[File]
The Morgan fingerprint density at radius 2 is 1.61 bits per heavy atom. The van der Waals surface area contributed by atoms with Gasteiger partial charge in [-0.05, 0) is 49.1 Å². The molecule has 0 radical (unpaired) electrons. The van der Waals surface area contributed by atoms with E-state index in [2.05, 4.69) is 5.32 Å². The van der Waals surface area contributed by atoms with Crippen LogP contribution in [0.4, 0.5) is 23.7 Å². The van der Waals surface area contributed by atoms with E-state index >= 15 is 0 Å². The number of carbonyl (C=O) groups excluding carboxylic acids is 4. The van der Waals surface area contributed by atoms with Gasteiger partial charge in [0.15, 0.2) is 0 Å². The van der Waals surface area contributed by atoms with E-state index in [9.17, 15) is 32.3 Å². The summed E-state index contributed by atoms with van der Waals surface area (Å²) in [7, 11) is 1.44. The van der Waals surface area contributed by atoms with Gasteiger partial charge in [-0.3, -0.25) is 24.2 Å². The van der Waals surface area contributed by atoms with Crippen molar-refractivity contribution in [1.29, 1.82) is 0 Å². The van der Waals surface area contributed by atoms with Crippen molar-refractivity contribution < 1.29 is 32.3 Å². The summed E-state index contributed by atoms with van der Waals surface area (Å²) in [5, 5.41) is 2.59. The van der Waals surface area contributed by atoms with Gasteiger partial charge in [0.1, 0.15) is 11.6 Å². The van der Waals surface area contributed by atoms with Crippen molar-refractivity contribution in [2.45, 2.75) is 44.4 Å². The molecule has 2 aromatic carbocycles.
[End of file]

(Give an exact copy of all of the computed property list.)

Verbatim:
The Morgan fingerprint density at radius 2 is 1.61 bits per heavy atom. The van der Waals surface area contributed by atoms with Gasteiger partial charge in [-0.05, 0) is 49.1 Å². The molecule has 0 radical (unpaired) electrons. The van der Waals surface area contributed by atoms with E-state index in [2.05, 4.69) is 5.32 Å². The van der Waals surface area contributed by atoms with Crippen LogP contribution in [0.4, 0.5) is 23.7 Å². The van der Waals surface area contributed by atoms with E-state index >= 15 is 0 Å². The number of carbonyl (C=O) groups excluding carboxylic acids is 4. The van der Waals surface area contributed by atoms with Gasteiger partial charge in [0.15, 0.2) is 0 Å². The van der Waals surface area contributed by atoms with E-state index in [9.17, 15) is 32.3 Å². The summed E-state index contributed by atoms with van der Waals surface area (Å²) in [7, 11) is 1.44. The van der Waals surface area contributed by atoms with Gasteiger partial charge in [-0.3, -0.25) is 24.2 Å². The van der Waals surface area contributed by atoms with Crippen molar-refractivity contribution in [1.29, 1.82) is 0 Å². The van der Waals surface area contributed by atoms with Crippen molar-refractivity contribution < 1.29 is 32.3 Å². The summed E-state index contributed by atoms with van der Waals surface area (Å²) in [5, 5.41) is 2.59. The van der Waals surface area contributed by atoms with Gasteiger partial charge in [0.1, 0.15) is 11.6 Å². The van der Waals surface area contributed by atoms with Crippen molar-refractivity contribution in [2.45, 2.75) is 44.4 Å². The molecule has 2 aromatic carbocycles.